And indeed, this is exactly how it went.

      Unfortunately, dealing with this stuff in the middle of the most formative episodes of my adolescence might have left me out of the “normal” (there’s that word again, it keeps stalking me like a stray dog) loop so it might have been partially responsible for me being the weirdo loner I am today – not introverted, just lacking the skill (and, let’s be honest, the humility) necessary to connect with others.

      I don’t know how things would’ve turned out if I had help. But the PTSD is gone, either way.

      • Hobbes says:

        Yes but I am presuming from your post that your PTSD stems from something real that happened in your life and significantly traumatic. It’s PTSD in the medically accepted sense, therefore it’s a very different thing from what’s being discussed in relation to the Universities in America.

        What -they- are discussing is what I like to refer to as “Crybullies”, which are a relatively new phenomenon. These are people who have figured out that if you act offended, and play the victim, you can manipulate the levers of the system to work in your favour. If you dislike a situation, all you have to do is pretend injury and suffering, make enough noise to draw enough sympathy from onlookers and discomfort and you too can force your will onto other people!

        Where this began? That’s obvious. People who turned being actual victims of actual hate into something marketable, once the wider world worked out that such professional “pleading injury” could be used for a much wider array of situations, then all you had to do was come up with suitable terms such as “Microaggressions” and “Cultural appropriation” and here we are.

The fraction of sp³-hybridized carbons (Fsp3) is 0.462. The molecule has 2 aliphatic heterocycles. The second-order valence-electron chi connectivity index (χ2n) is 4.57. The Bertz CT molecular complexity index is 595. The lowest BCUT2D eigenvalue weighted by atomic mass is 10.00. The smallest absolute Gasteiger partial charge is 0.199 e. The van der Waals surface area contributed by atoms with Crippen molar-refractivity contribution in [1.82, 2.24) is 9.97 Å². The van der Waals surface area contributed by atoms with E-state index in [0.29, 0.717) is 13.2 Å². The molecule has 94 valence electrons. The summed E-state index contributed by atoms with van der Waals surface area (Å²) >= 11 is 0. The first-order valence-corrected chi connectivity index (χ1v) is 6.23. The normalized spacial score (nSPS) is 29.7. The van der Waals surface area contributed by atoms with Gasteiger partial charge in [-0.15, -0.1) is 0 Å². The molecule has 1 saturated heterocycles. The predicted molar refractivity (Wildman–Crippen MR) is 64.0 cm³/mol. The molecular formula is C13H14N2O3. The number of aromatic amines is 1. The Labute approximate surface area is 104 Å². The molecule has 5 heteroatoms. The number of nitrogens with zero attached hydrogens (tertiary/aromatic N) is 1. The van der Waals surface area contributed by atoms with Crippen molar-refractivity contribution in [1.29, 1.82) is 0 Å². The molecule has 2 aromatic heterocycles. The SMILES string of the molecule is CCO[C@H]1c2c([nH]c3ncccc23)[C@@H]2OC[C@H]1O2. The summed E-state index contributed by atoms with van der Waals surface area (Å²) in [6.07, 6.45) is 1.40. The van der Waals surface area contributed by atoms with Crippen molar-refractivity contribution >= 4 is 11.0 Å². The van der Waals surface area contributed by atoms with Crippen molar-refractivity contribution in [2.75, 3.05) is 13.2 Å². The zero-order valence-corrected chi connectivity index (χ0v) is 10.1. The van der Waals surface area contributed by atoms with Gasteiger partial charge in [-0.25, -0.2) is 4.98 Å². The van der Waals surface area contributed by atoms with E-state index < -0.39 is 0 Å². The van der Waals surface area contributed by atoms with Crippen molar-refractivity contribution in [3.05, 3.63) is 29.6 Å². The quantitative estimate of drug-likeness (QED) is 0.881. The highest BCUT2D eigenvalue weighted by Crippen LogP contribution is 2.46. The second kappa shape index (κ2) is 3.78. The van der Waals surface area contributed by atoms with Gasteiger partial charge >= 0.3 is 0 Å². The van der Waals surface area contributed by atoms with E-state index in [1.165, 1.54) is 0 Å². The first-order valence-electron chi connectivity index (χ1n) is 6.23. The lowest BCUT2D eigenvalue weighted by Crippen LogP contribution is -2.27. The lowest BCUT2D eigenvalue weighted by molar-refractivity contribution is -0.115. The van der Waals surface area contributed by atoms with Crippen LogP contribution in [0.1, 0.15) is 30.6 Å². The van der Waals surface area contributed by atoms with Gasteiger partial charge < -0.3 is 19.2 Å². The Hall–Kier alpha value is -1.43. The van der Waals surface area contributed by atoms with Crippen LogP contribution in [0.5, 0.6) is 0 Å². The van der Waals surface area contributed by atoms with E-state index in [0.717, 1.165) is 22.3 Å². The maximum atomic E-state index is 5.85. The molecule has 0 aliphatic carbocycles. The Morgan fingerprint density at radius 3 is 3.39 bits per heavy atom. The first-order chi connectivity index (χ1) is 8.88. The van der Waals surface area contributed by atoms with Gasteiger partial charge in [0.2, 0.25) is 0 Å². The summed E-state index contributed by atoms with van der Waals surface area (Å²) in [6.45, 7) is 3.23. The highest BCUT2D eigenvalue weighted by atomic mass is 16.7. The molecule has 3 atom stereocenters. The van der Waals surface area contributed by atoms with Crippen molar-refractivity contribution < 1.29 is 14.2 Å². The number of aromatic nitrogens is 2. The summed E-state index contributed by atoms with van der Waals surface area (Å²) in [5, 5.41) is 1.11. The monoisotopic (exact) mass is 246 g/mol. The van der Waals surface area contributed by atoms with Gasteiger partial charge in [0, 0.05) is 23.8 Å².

The worst part, it does people who suffer from actual mental illnesses a disservice, because it makes it all the more difficult for us to get the support we need when there’s a sea of noise being created by dolts who think “Safe spaces” in universities are required, no, no they’re not, if you can’t accept that your opinions and thoughts are going to get challenged in life, then do not go to University, or better yet, go find a remote island so you can stop infecting the rest of the world with your stupidity.

        You are not the target of that article, and as a fellow PTSD sufferer, you should have got the help you needed, you may still require some, but that’s not my place to say. This lot? Shut them in a room with Milo until they learn to tolerate other peoples’ opinions.

        (If anyone wants to take a guess at my “Trigger” ? Willful stupidity. )

        • Monggerel says:

          I don’t think *anyone* should be shut in a room with a military-grade psychopath like Milo Yianipulous. Not even Milo hisself. That’s just cruel.

          I kinda lean towards “agree” regarding your assessment of the “Trigger Warning” business though. Back in my day we called it “Content Warning”, and the new terminology is obviously politically motivated. It’s a shame, really. Being a moderate (what kind? shh…) used to be fun and is quickly becoming more and more hazardous.

    9. bill says:

      I want that boden stuff.. but good lord their stuff can be pricey.

      I think I’ll get my kids the books instead.